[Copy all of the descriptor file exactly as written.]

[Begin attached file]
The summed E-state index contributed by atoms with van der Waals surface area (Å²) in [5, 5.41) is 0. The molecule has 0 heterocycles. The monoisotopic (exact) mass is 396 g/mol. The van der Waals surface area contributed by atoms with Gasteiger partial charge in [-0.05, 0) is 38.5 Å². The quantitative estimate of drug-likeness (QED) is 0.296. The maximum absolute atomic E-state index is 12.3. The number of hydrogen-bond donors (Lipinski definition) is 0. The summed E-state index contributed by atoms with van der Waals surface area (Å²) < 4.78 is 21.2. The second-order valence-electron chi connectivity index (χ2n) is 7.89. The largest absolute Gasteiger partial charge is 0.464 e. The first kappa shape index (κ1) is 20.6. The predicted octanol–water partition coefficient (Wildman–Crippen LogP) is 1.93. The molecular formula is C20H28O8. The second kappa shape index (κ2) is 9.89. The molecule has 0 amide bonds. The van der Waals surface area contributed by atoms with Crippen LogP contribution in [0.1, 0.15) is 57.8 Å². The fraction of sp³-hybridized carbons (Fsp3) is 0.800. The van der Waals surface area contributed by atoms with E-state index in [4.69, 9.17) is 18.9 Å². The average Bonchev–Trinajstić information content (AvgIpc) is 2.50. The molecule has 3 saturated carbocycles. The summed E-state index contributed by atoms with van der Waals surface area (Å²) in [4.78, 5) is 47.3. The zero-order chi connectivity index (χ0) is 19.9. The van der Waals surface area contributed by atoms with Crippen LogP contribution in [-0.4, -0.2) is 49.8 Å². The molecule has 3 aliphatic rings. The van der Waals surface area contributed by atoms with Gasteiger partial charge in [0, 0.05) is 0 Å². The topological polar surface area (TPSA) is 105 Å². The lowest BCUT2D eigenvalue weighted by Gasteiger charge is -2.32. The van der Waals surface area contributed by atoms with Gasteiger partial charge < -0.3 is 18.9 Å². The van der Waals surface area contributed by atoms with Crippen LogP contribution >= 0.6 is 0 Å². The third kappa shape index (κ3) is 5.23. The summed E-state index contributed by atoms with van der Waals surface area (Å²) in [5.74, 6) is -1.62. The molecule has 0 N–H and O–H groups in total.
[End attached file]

The summed E-state index contributed by atoms with van der Waals surface area (Å²) in [5, 5.41) is 0. The molecule has 0 heterocycles. The monoisotopic (exact) mass is 396 g/mol. The van der Waals surface area contributed by atoms with Gasteiger partial charge in [-0.05, 0) is 38.5 Å². The quantitative estimate of drug-likeness (QED) is 0.296. The maximum absolute atomic E-state index is 12.3. The number of hydrogen-bond donors (Lipinski definition) is 0. The summed E-state index contributed by atoms with van der Waals surface area (Å²) < 4.78 is 21.2. The second-order valence-electron chi connectivity index (χ2n) is 7.89. The largest absolute Gasteiger partial charge is 0.464 e. The first kappa shape index (κ1) is 20.6. The predicted octanol–water partition coefficient (Wildman–Crippen LogP) is 1.93. The molecular formula is C20H28O8. The second kappa shape index (κ2) is 9.89. The molecule has 0 amide bonds. The van der Waals surface area contributed by atoms with Crippen LogP contribution in [0.1, 0.15) is 57.8 Å². The fraction of sp³-hybridized carbons (Fsp3) is 0.800. The van der Waals surface area contributed by atoms with E-state index in [4.69, 9.17) is 18.9 Å². The average Bonchev–Trinajstić information content (AvgIpc) is 2.50. The molecule has 3 saturated carbocycles. The summed E-state index contributed by atoms with van der Waals surface area (Å²) in [4.78, 5) is 47.3. The zero-order chi connectivity index (χ0) is 19.9. The van der Waals surface area contributed by atoms with Crippen LogP contribution in [-0.4, -0.2) is 49.8 Å². The molecule has 3 aliphatic rings. The van der Waals surface area contributed by atoms with Gasteiger partial charge in [0, 0.05) is 0 Å². The topological polar surface area (TPSA) is 105 Å². The lowest BCUT2D eigenvalue weighted by Gasteiger charge is -2.32. The van der Waals surface area contributed by atoms with Gasteiger partial charge < -0.3 is 18.9 Å². The van der Waals surface area contributed by atoms with Crippen LogP contribution >= 0.6 is 0 Å². The third kappa shape index (κ3) is 5.23. The summed E-state index contributed by atoms with van der Waals surface area (Å²) in [5.74, 6) is -1.62. The molecule has 0 N–H and O–H groups in total.